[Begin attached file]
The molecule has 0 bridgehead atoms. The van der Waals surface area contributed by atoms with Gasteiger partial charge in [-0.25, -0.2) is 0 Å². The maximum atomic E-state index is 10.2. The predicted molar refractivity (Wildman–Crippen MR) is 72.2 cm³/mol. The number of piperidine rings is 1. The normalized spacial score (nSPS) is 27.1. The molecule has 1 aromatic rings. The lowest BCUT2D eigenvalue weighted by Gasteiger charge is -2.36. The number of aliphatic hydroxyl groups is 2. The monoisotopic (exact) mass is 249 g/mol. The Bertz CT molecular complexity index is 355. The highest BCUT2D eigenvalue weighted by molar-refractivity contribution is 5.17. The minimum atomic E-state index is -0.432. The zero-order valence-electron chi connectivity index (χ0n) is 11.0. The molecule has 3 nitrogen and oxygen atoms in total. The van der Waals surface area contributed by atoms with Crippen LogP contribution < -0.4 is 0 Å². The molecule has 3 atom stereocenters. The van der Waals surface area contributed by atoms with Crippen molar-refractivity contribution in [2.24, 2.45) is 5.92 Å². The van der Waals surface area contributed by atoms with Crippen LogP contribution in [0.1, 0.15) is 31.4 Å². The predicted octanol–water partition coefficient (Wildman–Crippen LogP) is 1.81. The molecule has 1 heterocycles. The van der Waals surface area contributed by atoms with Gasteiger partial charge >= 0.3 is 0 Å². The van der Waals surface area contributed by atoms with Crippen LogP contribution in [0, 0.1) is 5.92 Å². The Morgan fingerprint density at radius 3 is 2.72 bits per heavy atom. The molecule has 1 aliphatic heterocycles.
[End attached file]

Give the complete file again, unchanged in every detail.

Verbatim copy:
The molecule has 0 bridgehead atoms. The van der Waals surface area contributed by atoms with Gasteiger partial charge in [-0.25, -0.2) is 0 Å². The maximum atomic E-state index is 10.2. The predicted molar refractivity (Wildman–Crippen MR) is 72.2 cm³/mol. The number of piperidine rings is 1. The normalized spacial score (nSPS) is 27.1. The molecule has 1 aromatic rings. The lowest BCUT2D eigenvalue weighted by Gasteiger charge is -2.36. The number of aliphatic hydroxyl groups is 2. The monoisotopic (exact) mass is 249 g/mol. The Bertz CT molecular complexity index is 355. The highest BCUT2D eigenvalue weighted by molar-refractivity contribution is 5.17. The minimum atomic E-state index is -0.432. The zero-order valence-electron chi connectivity index (χ0n) is 11.0. The molecule has 3 nitrogen and oxygen atoms in total. The van der Waals surface area contributed by atoms with Crippen LogP contribution < -0.4 is 0 Å². The molecule has 3 atom stereocenters. The van der Waals surface area contributed by atoms with Crippen molar-refractivity contribution in [2.24, 2.45) is 5.92 Å². The van der Waals surface area contributed by atoms with Crippen LogP contribution in [0.1, 0.15) is 31.4 Å². The predicted octanol–water partition coefficient (Wildman–Crippen LogP) is 1.81. The molecule has 1 heterocycles. The van der Waals surface area contributed by atoms with Gasteiger partial charge >= 0.3 is 0 Å². The van der Waals surface area contributed by atoms with Crippen LogP contribution in [0, 0.1) is 5.92 Å². The Morgan fingerprint density at radius 3 is 2.72 bits per heavy atom. The molecule has 1 aliphatic heterocycles.